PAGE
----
What a pile of crap.
Let's start with Bunker. When, exactly, did he go from being an
excellent example of how to handle gay characters (treat them like
everyone else) to an offensive set of ridiculous stereotypes? Is this
the result of some new editorial mandate? Is it Fabian Nicieza's script
"assistance" that's to blame? Because Bunker is absurd here. Almost
every line he speaks is a gay cliche, most idiotically when he gets
excited to change his clothes multiple times. And his down time outfit
is equally moronic. I'm not saying there aren't teenagers like this in
the world, but it's new for this character, and it's a huge step down
from the way he acted before. Where once we had a fun-loving kid who
happened to be gay but was more focused on being the best, most
enthusiastic superhero he could be, now we have an over-the-top gay kid
who just happens to be a superhero once in a while. Awful.
But not even the worst part. The worst part was Diesel. Quick writing tip: using the line, "This is what I get for NOT
killing you when I had the chance," is not different than using the
hackneyed, "I shoud've killed you when I had the chance." Those are the
same, and they are both so dumb. Even dumber is, "Kill them! Kill them
dead!" I mean the guy is just laughable. He looks like a fool and he
acts like a bigger one. And then Wonder Girl defeats him too easily, and
spouts off a poorly-written and unconvincing speech about how much she
loves him. No, Cassie, you don't. You were infatuated with him when you
guys were a pair of risk-taking teenagers who thought of themselves as
badasses but were basically just petty crooks. That is not love, and
neither is taking on the burden of his weird sentient armor. It may be
the right thing to do, and it may be done out of concern for his
well-being, but I do not buy the true love angle. Pull the other one.
So Scott Lobdell and Fabian Nicieza's script is a big fat misfire.
I haven't even talked about how Superboy and Red Robin both take off
suddenly and awkwardly so that they can go be in other titles. And
that's another thing I hated: the excessive ads for other titles. Birds of Prey, Superboy, and Batman
all got shout outs via obnoxious captions. Is it not possible for DC to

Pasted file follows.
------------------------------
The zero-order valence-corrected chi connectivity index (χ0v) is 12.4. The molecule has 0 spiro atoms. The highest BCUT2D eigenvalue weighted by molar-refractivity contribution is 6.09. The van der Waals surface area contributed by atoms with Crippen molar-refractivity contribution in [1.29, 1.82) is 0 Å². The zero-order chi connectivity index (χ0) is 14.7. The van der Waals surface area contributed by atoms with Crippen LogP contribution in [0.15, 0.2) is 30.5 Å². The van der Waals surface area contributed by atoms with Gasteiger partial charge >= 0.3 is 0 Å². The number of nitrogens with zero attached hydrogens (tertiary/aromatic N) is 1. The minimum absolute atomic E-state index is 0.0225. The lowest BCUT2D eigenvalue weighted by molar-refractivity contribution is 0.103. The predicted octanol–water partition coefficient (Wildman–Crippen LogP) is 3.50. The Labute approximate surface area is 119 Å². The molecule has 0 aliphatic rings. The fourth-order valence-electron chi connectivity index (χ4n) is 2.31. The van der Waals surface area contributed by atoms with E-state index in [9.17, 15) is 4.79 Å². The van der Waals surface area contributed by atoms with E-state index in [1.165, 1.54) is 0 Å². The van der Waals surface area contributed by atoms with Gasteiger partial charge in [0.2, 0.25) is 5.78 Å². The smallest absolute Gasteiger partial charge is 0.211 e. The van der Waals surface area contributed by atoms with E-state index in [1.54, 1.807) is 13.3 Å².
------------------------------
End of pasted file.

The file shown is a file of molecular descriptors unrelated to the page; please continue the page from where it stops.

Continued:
have a team book without pulling this crap? They did it in Justice League Dark and now they're doing it here, to a truly unbearable degree. Even the cliffhanger ending of Teen Titans
#14 was an ad for the "Death of the Family" event. I understand that
the cast of this title are involved in other things, but that shouldn't
make it impossible for the book to stand on its own.
So was the art any better? Yes, but barely. Alé Garza does a
servicable job for much of the issue, but there are definitely a few
odd/confusing layout choices. What really bothered me, though, was the
way he drew the female characters. It's not just that they were overly
busty, but their breasts were highlighted as often as possible by what
they were wearing (or not wearing), the way the shots were angled or
lit, or even just by having Kiran continuously try to cover hers up with
her hands. These are supposed to be teenagers. Any chance it could be
the one book where gross fantasies can be set aside? Evidently not. And
of course there is Bunker's clothing, which I mentioned above, plus Kid
Flash looking weirdly gaunt and big-eyed. I know that this is all
taste-based stuff, as opposed to a technical critique of the artwork,
but so be it. Garza's work apparently runs counter to my tastes.
What can I say, Teen Titans? You're getting dropped. You
used to be a lot of fun, but basically ever since "The Culling" you've
been a jumbled mess. And with this dreadful issue, I'm giving up entirely. Peace.